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Personal Musings

Her Own Pace

One foot in front of the next. Slow and steady.

An elderly woman walks down my street every evening. If I had to guess her age, I would say she’s at least 90 years old, and more likely north of 95. She walks with a cane at her own pace.

It’s not just my street she walks down. She walks down the street beside mine and the street over from that and the next and the next. She covers at least a half mile to a mile every day.

I find her inspiring, particularly on days when I’m feeling particularly uninspired and lethargic. One foot in front of the next. Slow and steady. No excuses. I imagine her mental health and cardiovascular health are top notch, probably sounder than many a generation twenty years her younger.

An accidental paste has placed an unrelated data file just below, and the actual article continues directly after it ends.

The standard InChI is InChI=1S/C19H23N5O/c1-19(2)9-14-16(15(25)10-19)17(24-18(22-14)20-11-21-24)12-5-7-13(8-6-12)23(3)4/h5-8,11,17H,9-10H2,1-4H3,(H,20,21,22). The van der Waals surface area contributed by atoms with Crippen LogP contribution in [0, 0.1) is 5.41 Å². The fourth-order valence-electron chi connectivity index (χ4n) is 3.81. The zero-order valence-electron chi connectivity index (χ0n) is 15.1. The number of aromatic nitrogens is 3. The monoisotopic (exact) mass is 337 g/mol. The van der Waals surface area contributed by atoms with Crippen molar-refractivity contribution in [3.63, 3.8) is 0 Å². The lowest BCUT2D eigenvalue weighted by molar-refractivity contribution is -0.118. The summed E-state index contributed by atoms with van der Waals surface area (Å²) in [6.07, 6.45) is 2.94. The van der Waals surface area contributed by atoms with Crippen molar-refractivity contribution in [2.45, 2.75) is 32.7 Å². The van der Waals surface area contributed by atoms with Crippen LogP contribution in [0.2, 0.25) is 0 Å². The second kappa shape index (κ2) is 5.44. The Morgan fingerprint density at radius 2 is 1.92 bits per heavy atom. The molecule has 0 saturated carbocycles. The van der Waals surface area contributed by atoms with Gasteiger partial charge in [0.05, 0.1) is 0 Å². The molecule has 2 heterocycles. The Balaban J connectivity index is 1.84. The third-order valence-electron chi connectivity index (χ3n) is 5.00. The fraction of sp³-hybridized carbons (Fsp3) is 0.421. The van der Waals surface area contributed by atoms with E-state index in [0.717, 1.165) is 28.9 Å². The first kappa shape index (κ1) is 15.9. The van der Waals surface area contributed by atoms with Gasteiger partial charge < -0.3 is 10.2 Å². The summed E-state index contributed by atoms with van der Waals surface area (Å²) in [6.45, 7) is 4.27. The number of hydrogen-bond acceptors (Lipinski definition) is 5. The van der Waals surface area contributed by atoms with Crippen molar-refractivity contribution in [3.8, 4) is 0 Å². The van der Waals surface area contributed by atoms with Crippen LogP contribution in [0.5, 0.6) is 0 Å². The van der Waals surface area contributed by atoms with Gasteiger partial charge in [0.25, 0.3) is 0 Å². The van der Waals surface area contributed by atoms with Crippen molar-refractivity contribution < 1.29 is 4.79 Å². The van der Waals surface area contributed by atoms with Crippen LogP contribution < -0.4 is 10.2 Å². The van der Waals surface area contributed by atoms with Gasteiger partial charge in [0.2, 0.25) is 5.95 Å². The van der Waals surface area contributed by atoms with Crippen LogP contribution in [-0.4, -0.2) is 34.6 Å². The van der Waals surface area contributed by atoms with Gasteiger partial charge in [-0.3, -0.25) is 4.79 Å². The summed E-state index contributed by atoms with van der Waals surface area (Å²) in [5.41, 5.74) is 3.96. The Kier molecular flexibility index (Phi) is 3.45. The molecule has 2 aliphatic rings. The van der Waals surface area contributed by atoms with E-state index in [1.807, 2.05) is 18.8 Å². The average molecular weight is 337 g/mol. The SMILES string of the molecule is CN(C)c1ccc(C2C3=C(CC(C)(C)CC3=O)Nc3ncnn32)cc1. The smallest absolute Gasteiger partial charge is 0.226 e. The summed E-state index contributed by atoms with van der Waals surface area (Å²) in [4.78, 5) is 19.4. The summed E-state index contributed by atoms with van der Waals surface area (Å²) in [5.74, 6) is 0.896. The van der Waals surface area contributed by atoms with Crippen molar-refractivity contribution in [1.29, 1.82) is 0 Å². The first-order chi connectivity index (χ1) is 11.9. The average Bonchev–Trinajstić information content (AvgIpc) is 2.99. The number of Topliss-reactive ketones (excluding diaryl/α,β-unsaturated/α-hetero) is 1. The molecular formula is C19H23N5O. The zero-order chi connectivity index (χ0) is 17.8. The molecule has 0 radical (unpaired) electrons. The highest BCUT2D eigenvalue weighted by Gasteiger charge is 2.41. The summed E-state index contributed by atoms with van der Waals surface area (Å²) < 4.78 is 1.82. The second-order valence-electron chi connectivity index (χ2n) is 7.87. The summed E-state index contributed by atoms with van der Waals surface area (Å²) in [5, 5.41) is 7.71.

Does she walk for her heart? Her head? Does she walk for those her age who no longer can? Was this once an activity she took part in with a spouse who is no longer here? Whatever the reason, she does so at her own pace.

The miracle is not to walk on water. The miracle is to walk on the green Earth in the present moment, to appreciate the peace and beauty that are available now.

Thich Nhat Hanh, How to Walk

By Jeffrey Pillow

Jeffrey Pillow is an American short story writer, memoirist, and poet. He is the author of The Lady Next Door. His writing has been published in Urge Magazine, The Nervous Breakdown, 16 Blocks, USA Today, Sports Illustrated, TheBody.com, New York Times, Washington Post, and Richmond Times-Dispatch.

He grew up in the small town of Phenix, Virginia, population: 200, and now lives in Charlottesville with his wife, two kids, and a dog named Mozzarella Cheese. He is a graduate of the University of Virginia where he was a Rainey Scholar. This is his blog.

2 replies on “Her Own Pace”

I love the message. One foot in front of the other. Seems easy enough, right? We are always looking so far ahead. And also what an amazing woman.

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